Another initiative is still in the making — they want to launch a hire a nanny service in Creative States. A dedicated person would spend a day with a child while parents would be able to work.
Creative States position themselves as a coworking of upper tier, but not a premium segment. Price per workstation — starting $300 (hot desks) and starting $390 (offices). There are more expensive offers on the market, but the States are confident that such positioning is adequate for the project.
In addition, the firs residents got some extra perks: some got a great deal for singing long-term agreement (for half a year), some were allowed to move into an office for 10 persons with only 8 employees — this way the companies literally got room for growth. Moreover, Creative States do not share the idea of ‘extra charges’, when on top of a fixed rent residents pay for additional services, like access to a printer or scanner.
As far as investments are concerned, creating space from scratch is a matter of approximately $500-600 per square meter. According to Kenigstein, this indicator is below market average due to previous experience of the team, relatively low organizational expenses and in-house design development. He did not respond to the question about the amount invested directly, but explained the following:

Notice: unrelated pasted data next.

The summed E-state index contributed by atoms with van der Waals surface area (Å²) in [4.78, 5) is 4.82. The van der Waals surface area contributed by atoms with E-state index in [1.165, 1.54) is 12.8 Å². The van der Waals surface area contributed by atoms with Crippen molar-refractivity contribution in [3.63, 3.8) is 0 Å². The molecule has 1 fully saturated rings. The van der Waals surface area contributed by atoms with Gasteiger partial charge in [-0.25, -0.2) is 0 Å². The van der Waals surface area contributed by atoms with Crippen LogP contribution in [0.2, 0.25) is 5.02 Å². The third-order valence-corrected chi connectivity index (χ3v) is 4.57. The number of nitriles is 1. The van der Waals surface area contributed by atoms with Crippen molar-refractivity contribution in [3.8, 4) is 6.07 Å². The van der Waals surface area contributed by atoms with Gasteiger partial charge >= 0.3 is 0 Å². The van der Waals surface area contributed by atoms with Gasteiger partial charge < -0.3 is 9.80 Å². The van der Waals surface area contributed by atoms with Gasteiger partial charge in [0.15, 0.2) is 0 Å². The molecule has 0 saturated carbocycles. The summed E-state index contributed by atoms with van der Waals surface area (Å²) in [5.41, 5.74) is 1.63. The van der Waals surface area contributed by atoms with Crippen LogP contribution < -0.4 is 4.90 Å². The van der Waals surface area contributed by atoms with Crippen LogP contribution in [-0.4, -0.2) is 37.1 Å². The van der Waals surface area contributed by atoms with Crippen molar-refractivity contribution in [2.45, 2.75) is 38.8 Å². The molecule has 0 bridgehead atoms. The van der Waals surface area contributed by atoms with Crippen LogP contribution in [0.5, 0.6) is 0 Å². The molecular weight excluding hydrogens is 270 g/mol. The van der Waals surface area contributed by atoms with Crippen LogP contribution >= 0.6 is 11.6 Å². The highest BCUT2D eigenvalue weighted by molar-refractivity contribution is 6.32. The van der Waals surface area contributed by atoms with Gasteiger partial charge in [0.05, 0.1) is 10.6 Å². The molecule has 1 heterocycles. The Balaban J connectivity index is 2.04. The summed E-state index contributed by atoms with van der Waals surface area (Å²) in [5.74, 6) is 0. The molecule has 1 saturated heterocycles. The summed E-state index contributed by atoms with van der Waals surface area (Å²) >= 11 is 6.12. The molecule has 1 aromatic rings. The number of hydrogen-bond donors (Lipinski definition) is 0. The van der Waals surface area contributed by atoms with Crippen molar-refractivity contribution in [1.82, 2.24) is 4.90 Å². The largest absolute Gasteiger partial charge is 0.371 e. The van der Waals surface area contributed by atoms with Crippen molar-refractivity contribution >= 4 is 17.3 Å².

In order to launch a similar coworking space one will need to have at least $1 million. The amount includes not only the necessary repairs, but also installation of equipment, salaries, marketing costs, etc.
According to preliminary calculations, it will take 4 years to recoup the investments made in the project. In his conversation with AIN.UA reporter Ilia Kenigstein preferred not to disclose the identity of the project’s investor. According to him, they have developed strong partnership relations. Day-to-day business is primarily run by Kenigstein.